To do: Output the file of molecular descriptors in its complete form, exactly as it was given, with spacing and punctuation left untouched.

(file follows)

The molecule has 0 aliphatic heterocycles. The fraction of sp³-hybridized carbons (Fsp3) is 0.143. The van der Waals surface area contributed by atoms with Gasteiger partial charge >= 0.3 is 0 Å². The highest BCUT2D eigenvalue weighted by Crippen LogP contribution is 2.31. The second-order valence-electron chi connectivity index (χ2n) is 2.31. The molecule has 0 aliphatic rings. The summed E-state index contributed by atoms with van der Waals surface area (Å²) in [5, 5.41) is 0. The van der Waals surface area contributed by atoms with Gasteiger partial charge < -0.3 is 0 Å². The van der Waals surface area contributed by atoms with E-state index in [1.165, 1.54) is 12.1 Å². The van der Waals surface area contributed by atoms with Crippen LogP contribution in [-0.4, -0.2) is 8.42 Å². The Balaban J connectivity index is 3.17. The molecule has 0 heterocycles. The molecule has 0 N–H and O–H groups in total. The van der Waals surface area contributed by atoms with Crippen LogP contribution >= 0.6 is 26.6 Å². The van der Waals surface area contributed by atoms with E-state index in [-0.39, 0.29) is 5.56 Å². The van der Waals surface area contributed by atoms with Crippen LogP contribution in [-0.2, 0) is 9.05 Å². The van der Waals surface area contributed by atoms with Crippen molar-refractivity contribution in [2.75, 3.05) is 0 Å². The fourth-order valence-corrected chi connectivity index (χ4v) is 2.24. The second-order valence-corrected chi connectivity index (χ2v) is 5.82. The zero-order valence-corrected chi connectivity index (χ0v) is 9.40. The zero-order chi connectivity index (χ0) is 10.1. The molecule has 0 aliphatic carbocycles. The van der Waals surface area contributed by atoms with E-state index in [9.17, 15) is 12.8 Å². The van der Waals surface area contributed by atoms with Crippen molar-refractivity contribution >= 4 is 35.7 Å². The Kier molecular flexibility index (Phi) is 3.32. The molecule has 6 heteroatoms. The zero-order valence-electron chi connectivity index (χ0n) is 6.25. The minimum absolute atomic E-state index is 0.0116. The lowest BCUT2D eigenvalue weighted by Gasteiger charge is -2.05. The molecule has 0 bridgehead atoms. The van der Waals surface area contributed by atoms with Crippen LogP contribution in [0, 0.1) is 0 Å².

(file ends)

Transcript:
The molecule has 0 aliphatic heterocycles. The fraction of sp³-hybridized carbons (Fsp3) is 0.143. The van der Waals surface area contributed by atoms with Gasteiger partial charge >= 0.3 is 0 Å². The highest BCUT2D eigenvalue weighted by Crippen LogP contribution is 2.31. The second-order valence-electron chi connectivity index (χ2n) is 2.31. The molecule has 0 aliphatic rings. The summed E-state index contributed by atoms with van der Waals surface area (Å²) in [5, 5.41) is 0. The van der Waals surface area contributed by atoms with Gasteiger partial charge < -0.3 is 0 Å². The van der Waals surface area contributed by atoms with E-state index in [1.165, 1.54) is 12.1 Å². The van der Waals surface area contributed by atoms with Crippen LogP contribution in [-0.4, -0.2) is 8.42 Å². The Balaban J connectivity index is 3.17. The molecule has 0 heterocycles. The molecule has 0 N–H and O–H groups in total. The van der Waals surface area contributed by atoms with Crippen LogP contribution >= 0.6 is 26.6 Å². The van der Waals surface area contributed by atoms with E-state index in [-0.39, 0.29) is 5.56 Å². The van der Waals surface area contributed by atoms with Crippen LogP contribution in [-0.2, 0) is 9.05 Å². The van der Waals surface area contributed by atoms with Crippen molar-refractivity contribution in [2.75, 3.05) is 0 Å². The fourth-order valence-corrected chi connectivity index (χ4v) is 2.24. The second-order valence-corrected chi connectivity index (χ2v) is 5.82. The zero-order valence-corrected chi connectivity index (χ0v) is 9.40. The zero-order chi connectivity index (χ0) is 10.1. The molecule has 0 aliphatic carbocycles. The van der Waals surface area contributed by atoms with E-state index in [9.17, 15) is 12.8 Å². The van der Waals surface area contributed by atoms with Crippen molar-refractivity contribution >= 4 is 35.7 Å². The Kier molecular flexibility index (Phi) is 3.32. The molecule has 6 heteroatoms. The zero-order valence-electron chi connectivity index (χ0n) is 6.25. The minimum absolute atomic E-state index is 0.0116. The lowest BCUT2D eigenvalue weighted by Gasteiger charge is -2.05. The molecule has 0 bridgehead atoms. The van der Waals surface area contributed by atoms with Crippen LogP contribution in [0, 0.1) is 0 Å².